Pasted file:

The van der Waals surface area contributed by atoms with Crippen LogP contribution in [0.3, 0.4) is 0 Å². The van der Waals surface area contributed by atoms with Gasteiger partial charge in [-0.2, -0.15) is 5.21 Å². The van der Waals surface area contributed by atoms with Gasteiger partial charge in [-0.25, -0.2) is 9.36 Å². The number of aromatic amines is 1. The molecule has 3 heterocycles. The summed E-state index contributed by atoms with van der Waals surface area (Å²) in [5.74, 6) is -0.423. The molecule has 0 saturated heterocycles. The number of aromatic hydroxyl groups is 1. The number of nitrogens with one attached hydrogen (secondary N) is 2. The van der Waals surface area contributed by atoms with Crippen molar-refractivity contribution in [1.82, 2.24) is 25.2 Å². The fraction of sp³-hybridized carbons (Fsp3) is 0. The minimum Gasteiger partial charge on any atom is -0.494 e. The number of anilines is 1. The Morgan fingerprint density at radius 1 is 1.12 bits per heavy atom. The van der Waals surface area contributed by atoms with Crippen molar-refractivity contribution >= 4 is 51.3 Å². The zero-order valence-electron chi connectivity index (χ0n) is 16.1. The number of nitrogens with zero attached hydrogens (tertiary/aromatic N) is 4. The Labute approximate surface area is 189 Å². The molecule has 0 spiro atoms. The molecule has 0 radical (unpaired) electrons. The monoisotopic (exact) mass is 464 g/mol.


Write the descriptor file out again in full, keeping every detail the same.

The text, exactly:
The van der Waals surface area contributed by atoms with Crippen LogP contribution in [0.3, 0.4) is 0 Å². The van der Waals surface area contributed by atoms with Gasteiger partial charge in [-0.2, -0.15) is 5.21 Å². The van der Waals surface area contributed by atoms with Gasteiger partial charge in [-0.25, -0.2) is 9.36 Å². The number of aromatic amines is 1. The molecule has 3 heterocycles. The summed E-state index contributed by atoms with van der Waals surface area (Å²) in [5.74, 6) is -0.423. The molecule has 0 saturated heterocycles. The number of aromatic hydroxyl groups is 1. The number of nitrogens with one attached hydrogen (secondary N) is 2. The van der Waals surface area contributed by atoms with Crippen molar-refractivity contribution in [1.82, 2.24) is 25.2 Å². The fraction of sp³-hybridized carbons (Fsp3) is 0. The minimum Gasteiger partial charge on any atom is -0.494 e. The number of anilines is 1. The Morgan fingerprint density at radius 1 is 1.12 bits per heavy atom. The van der Waals surface area contributed by atoms with Crippen molar-refractivity contribution >= 4 is 51.3 Å². The zero-order valence-electron chi connectivity index (χ0n) is 16.1. The number of nitrogens with zero attached hydrogens (tertiary/aromatic N) is 4. The Labute approximate surface area is 189 Å². The molecule has 0 spiro atoms. The molecule has 0 radical (unpaired) electrons. The monoisotopic (exact) mass is 464 g/mol.